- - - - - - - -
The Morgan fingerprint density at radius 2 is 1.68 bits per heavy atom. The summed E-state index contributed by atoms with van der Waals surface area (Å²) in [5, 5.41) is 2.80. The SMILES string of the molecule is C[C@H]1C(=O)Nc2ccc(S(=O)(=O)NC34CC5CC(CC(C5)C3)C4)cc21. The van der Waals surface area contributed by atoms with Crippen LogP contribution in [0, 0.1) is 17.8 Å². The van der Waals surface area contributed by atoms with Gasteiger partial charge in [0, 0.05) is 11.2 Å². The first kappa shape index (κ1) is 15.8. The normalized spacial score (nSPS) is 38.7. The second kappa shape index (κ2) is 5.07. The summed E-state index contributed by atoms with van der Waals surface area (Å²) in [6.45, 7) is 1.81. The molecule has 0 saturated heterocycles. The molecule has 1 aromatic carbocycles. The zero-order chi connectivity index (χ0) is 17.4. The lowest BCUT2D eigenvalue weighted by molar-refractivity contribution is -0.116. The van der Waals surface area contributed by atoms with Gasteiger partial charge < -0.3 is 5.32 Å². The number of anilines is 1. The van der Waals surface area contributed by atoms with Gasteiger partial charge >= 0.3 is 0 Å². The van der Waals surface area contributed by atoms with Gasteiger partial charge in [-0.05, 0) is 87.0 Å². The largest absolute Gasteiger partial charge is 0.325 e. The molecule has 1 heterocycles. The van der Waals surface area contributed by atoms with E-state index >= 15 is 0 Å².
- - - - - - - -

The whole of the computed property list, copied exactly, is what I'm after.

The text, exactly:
The Morgan fingerprint density at radius 2 is 1.68 bits per heavy atom. The summed E-state index contributed by atoms with van der Waals surface area (Å²) in [5, 5.41) is 2.80. The SMILES string of the molecule is C[C@H]1C(=O)Nc2ccc(S(=O)(=O)NC34CC5CC(CC(C5)C3)C4)cc21. The van der Waals surface area contributed by atoms with Crippen LogP contribution in [0, 0.1) is 17.8 Å². The van der Waals surface area contributed by atoms with Gasteiger partial charge in [0, 0.05) is 11.2 Å². The first kappa shape index (κ1) is 15.8. The normalized spacial score (nSPS) is 38.7. The second kappa shape index (κ2) is 5.07. The summed E-state index contributed by atoms with van der Waals surface area (Å²) in [6.45, 7) is 1.81. The molecule has 0 saturated heterocycles. The molecule has 1 aromatic carbocycles. The zero-order chi connectivity index (χ0) is 17.4. The lowest BCUT2D eigenvalue weighted by molar-refractivity contribution is -0.116. The van der Waals surface area contributed by atoms with Gasteiger partial charge < -0.3 is 5.32 Å². The number of anilines is 1. The van der Waals surface area contributed by atoms with Gasteiger partial charge >= 0.3 is 0 Å². The van der Waals surface area contributed by atoms with Gasteiger partial charge in [-0.05, 0) is 87.0 Å². The largest absolute Gasteiger partial charge is 0.325 e. The molecule has 1 heterocycles. The van der Waals surface area contributed by atoms with E-state index >= 15 is 0 Å².